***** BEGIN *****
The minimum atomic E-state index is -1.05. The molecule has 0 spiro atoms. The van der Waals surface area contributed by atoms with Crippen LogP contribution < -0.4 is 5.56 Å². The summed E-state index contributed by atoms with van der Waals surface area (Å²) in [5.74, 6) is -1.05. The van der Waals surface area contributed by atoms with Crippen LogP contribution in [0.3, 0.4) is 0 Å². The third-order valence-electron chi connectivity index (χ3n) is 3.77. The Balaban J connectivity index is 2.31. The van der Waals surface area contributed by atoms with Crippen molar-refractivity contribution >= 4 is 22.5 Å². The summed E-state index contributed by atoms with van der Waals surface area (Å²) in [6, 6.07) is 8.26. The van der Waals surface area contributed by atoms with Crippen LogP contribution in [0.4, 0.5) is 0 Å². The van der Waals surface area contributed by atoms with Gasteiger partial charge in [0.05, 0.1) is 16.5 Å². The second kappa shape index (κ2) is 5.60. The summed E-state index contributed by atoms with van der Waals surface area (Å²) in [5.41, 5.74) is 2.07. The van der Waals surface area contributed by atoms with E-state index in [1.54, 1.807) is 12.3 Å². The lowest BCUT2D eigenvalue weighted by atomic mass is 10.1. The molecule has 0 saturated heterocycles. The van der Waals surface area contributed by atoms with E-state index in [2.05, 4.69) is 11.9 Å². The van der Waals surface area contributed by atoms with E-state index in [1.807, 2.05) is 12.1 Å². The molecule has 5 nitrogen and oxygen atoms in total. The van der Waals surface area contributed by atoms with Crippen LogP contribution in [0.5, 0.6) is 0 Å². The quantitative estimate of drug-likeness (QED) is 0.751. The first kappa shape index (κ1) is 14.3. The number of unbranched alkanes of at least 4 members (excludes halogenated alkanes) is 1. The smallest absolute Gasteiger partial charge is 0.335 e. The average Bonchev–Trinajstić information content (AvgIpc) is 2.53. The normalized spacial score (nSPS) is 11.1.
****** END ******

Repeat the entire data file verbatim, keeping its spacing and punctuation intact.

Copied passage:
The minimum atomic E-state index is -1.05. The molecule has 0 spiro atoms. The van der Waals surface area contributed by atoms with Crippen LogP contribution < -0.4 is 5.56 Å². The summed E-state index contributed by atoms with van der Waals surface area (Å²) in [5.74, 6) is -1.05. The van der Waals surface area contributed by atoms with Crippen LogP contribution in [0.3, 0.4) is 0 Å². The third-order valence-electron chi connectivity index (χ3n) is 3.77. The Balaban J connectivity index is 2.31. The van der Waals surface area contributed by atoms with Crippen molar-refractivity contribution >= 4 is 22.5 Å². The summed E-state index contributed by atoms with van der Waals surface area (Å²) in [6, 6.07) is 8.26. The van der Waals surface area contributed by atoms with Crippen LogP contribution in [0.4, 0.5) is 0 Å². The van der Waals surface area contributed by atoms with Gasteiger partial charge in [0.05, 0.1) is 16.5 Å². The second kappa shape index (κ2) is 5.60. The summed E-state index contributed by atoms with van der Waals surface area (Å²) in [5.41, 5.74) is 2.07. The van der Waals surface area contributed by atoms with E-state index in [1.54, 1.807) is 12.3 Å². The lowest BCUT2D eigenvalue weighted by atomic mass is 10.1. The molecule has 0 saturated heterocycles. The van der Waals surface area contributed by atoms with E-state index in [2.05, 4.69) is 11.9 Å². The van der Waals surface area contributed by atoms with E-state index in [1.807, 2.05) is 12.1 Å². The molecule has 5 nitrogen and oxygen atoms in total. The van der Waals surface area contributed by atoms with Crippen LogP contribution in [0.5, 0.6) is 0 Å². The quantitative estimate of drug-likeness (QED) is 0.751. The first kappa shape index (κ1) is 14.3. The number of unbranched alkanes of at least 4 members (excludes halogenated alkanes) is 1. The smallest absolute Gasteiger partial charge is 0.335 e. The average Bonchev–Trinajstić information content (AvgIpc) is 2.53. The normalized spacial score (nSPS) is 11.1.